Can Do Statements – 10

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18 thoughts on “Can Do Statements – 10”

  1. Yup. We are just building “mental representation”. That’s all we need to do. For example, I am working with a number of invisible characters: Carlos the Candle whose job it is to light the school, Flex the Fish who accidentally bought fake Gucci clothes in San Diego, Sally the Sushi who is the owner of a restaurant but wants to invest in food trucks.
    With non-targeted you hit a NUMBER of different themes, topics, and vocab. No need to plan it out.

  2. Tina and I are going to write a book that would purposely undermine the current concept of what an IPA even is, from the ground up. It’s on our list, anyway. Strong feelings on this. The hypocrisy of privileged kids memorizing stuff to make the teacher look like a real teacher goes deep w me. I don’t like it.

    1. Please, write the book! 🙂 My district is trying to write common assessments and IPA’s and I totally don’t want to go there (IPA’s they way they think they are).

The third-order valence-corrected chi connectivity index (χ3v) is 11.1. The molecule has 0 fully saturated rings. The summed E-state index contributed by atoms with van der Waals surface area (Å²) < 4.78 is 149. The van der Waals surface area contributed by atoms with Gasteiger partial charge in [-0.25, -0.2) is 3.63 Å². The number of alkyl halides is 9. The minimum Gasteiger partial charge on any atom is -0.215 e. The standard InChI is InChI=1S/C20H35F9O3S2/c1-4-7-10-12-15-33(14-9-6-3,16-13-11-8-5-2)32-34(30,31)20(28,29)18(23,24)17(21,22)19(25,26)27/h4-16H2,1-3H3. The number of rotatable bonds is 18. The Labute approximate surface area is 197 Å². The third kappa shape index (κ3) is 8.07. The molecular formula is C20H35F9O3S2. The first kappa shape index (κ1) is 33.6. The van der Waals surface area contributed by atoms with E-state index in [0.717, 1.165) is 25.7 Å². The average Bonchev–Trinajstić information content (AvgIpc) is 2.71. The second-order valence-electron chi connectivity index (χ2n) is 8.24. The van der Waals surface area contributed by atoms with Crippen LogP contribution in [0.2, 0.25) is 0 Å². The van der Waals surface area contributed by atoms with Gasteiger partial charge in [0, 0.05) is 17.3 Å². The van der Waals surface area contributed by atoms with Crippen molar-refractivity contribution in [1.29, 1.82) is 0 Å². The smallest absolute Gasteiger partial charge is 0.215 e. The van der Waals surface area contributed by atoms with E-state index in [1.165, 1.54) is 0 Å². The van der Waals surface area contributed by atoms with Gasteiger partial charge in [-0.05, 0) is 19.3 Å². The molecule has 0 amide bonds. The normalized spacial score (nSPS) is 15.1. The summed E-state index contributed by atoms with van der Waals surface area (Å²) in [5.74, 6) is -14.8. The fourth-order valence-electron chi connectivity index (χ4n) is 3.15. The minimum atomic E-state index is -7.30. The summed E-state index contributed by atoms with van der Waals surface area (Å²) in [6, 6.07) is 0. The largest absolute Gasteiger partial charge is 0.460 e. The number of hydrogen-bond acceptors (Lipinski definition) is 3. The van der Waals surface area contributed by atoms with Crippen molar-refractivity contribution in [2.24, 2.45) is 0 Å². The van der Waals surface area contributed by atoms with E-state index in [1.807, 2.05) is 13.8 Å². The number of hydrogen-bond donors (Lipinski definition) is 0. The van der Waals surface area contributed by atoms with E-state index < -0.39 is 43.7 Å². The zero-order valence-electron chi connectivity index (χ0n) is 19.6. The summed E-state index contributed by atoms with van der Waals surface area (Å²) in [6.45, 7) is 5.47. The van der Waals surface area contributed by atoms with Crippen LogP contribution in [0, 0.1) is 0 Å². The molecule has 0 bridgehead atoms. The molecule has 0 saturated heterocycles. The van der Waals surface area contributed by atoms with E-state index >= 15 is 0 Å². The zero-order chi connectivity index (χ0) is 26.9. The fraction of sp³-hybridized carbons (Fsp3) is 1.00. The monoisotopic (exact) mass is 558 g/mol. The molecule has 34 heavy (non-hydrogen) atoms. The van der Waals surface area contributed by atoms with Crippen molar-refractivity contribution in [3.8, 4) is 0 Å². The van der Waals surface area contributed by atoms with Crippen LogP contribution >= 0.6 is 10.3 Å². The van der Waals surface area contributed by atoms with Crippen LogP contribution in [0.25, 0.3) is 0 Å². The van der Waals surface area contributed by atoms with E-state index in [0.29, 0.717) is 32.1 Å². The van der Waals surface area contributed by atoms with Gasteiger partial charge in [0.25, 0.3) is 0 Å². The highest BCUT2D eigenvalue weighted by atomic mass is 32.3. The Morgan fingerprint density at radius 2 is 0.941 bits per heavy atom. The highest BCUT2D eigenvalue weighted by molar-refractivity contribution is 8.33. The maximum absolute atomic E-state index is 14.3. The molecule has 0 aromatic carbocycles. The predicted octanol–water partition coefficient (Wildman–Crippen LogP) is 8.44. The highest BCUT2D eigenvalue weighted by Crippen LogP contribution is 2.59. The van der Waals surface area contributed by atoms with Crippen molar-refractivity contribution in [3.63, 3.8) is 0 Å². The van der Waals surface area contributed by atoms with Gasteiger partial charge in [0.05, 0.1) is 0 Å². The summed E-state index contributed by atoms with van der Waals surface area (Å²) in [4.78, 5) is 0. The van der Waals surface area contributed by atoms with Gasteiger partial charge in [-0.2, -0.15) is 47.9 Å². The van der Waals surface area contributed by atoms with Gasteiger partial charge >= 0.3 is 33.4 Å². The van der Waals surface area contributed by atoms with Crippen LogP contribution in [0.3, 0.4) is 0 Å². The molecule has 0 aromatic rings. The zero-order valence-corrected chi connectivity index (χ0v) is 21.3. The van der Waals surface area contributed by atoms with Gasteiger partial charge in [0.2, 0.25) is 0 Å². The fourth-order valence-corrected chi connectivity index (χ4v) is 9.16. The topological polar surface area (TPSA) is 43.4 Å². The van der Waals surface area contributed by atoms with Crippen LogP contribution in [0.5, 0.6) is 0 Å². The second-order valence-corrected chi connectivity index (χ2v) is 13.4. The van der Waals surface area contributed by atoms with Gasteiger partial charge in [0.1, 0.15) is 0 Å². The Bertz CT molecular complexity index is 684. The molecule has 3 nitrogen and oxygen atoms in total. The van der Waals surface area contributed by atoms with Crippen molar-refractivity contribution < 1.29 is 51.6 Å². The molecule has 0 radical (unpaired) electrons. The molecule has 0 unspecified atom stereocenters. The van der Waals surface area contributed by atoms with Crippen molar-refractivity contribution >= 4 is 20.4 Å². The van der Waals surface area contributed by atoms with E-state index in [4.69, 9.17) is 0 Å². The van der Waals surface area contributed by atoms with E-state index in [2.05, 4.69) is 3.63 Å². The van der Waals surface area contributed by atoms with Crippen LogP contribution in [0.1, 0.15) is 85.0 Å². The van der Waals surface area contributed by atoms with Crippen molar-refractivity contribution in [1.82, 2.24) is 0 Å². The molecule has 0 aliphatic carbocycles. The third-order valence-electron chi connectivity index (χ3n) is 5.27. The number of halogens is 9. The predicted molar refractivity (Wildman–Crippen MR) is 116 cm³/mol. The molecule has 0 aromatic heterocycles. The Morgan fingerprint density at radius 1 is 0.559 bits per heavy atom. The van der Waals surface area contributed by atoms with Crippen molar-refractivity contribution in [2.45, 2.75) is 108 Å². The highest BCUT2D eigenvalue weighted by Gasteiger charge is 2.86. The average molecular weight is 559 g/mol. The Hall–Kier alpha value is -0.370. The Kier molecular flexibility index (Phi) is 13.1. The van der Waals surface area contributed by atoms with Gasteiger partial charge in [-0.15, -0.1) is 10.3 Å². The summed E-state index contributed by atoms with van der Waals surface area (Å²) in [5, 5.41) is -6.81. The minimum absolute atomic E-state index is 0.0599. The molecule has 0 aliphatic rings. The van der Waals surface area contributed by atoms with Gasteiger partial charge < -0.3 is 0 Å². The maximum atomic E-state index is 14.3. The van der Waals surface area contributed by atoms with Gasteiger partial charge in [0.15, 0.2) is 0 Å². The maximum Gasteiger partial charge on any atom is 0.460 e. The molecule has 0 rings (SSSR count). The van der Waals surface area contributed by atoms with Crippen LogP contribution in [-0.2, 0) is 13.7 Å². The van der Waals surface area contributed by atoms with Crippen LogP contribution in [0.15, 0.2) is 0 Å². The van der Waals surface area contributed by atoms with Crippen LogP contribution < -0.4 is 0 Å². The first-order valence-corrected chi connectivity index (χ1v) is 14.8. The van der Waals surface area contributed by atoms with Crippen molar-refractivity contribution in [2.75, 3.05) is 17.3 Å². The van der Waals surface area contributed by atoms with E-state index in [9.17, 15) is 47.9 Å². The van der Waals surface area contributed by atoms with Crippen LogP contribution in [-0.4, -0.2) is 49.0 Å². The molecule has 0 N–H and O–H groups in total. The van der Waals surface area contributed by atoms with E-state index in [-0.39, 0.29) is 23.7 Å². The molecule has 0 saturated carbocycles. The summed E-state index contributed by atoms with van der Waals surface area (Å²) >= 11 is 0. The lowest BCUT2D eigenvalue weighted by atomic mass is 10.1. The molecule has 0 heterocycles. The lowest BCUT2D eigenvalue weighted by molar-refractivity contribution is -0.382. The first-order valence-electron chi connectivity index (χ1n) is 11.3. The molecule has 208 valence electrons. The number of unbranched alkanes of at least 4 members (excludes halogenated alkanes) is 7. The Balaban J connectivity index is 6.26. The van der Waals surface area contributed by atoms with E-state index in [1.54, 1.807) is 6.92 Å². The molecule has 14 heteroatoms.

1. Thank you for saying that, Cathy. It feels good to talk against IPAs because we know how they are rooted in a kind of snobbism and are not rooted in the research. They turn language acquisition into what it always has been – for the few who possess the memorization gene. Just look at this page and you get the feeling that it is just a lot of nonsense by a bunch of boring intellectuals whose classes I would not ever want to be in:
        This page reveals that those who created it are still thinking in terms of targets (the topic on this page is food) – that right there is a problem in my opinion.

        1. Check this out from the document: